Individual Differences in Temperament of Domestic Animals: A Review of Methodology
Abstract:Individual differences in behaviour may be examined at two levels. First, individuals may differ in terms of frequencies, durations and/or patterning of particular measures of their behaviour. Second, individuals may differ in their temperament, ie in the way they react to environmental change and challenge. Individual differences in temperament are particularly relevant to animal welfare studies, for the welfare of an individual largely depends on whether it can cope with environmental challenge. Whereas the study of individual differences in behaviour at the first level may be achieved by using standard behavioural methods, the study of individual differences in temperament requires the use of more unusual methods, namely observers' ratings and behavioural tests. Observers' ratings provide information on subtle aspects of an individual's behaviour that could otherwise be overlooked. Behavioural tests facilitate comparisons between individuals in a more standardized way. It is suggested that both systems should be used together.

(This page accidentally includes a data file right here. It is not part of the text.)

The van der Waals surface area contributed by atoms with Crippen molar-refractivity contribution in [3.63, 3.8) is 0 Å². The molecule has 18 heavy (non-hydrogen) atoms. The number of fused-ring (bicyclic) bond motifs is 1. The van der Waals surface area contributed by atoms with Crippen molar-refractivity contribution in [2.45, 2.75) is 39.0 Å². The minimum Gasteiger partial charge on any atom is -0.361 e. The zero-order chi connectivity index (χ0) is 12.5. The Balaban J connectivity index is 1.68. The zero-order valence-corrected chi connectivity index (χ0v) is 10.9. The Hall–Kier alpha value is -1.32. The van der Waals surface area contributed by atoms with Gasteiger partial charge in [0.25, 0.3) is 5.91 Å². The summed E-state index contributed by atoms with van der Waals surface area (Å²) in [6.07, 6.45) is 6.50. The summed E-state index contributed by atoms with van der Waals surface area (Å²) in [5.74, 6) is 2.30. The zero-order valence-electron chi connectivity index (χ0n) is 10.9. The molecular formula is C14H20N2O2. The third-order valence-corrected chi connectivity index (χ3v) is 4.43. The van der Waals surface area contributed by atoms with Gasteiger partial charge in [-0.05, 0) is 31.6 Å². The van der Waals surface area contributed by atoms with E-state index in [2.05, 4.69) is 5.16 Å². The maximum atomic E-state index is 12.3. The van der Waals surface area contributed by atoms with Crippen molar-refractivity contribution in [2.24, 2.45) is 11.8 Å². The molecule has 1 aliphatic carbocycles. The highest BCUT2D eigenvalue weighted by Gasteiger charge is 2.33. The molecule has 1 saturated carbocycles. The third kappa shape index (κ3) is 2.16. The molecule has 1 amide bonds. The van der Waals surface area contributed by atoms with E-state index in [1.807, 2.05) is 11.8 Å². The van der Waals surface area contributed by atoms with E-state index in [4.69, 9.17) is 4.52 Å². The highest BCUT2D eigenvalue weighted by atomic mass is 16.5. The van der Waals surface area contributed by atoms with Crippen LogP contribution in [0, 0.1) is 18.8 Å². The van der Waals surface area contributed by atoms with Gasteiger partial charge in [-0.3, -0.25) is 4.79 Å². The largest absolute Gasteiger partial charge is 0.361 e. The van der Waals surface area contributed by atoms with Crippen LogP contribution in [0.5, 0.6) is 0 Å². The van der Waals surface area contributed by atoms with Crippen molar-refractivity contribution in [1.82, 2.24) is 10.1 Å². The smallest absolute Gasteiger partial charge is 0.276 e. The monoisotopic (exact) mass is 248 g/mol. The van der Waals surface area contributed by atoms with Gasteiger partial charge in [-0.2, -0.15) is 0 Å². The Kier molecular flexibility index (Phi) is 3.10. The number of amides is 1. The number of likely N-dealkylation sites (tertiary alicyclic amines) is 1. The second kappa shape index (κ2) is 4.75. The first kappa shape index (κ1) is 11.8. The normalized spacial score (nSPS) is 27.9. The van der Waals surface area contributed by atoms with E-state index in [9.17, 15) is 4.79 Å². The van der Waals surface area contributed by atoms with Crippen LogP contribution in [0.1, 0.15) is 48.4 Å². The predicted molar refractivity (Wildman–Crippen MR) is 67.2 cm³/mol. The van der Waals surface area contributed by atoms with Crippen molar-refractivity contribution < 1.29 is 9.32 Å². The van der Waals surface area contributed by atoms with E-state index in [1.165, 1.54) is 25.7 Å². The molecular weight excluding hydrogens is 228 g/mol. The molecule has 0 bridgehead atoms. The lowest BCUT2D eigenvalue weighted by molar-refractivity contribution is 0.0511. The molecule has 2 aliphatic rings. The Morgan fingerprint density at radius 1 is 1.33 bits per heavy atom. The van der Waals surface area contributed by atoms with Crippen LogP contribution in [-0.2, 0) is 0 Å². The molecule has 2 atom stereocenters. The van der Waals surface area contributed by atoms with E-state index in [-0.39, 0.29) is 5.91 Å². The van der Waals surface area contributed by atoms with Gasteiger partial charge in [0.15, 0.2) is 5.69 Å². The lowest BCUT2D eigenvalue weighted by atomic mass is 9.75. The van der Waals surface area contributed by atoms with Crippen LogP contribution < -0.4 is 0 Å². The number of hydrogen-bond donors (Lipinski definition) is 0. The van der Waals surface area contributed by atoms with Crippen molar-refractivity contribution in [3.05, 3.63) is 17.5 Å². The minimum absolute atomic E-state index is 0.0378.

Taking individual differences into account when designing experiments may help reduce variability in studies on welfare issues and understanding the causes of individual differences in temperament may allow us to reduce the incidence of some welfare problems.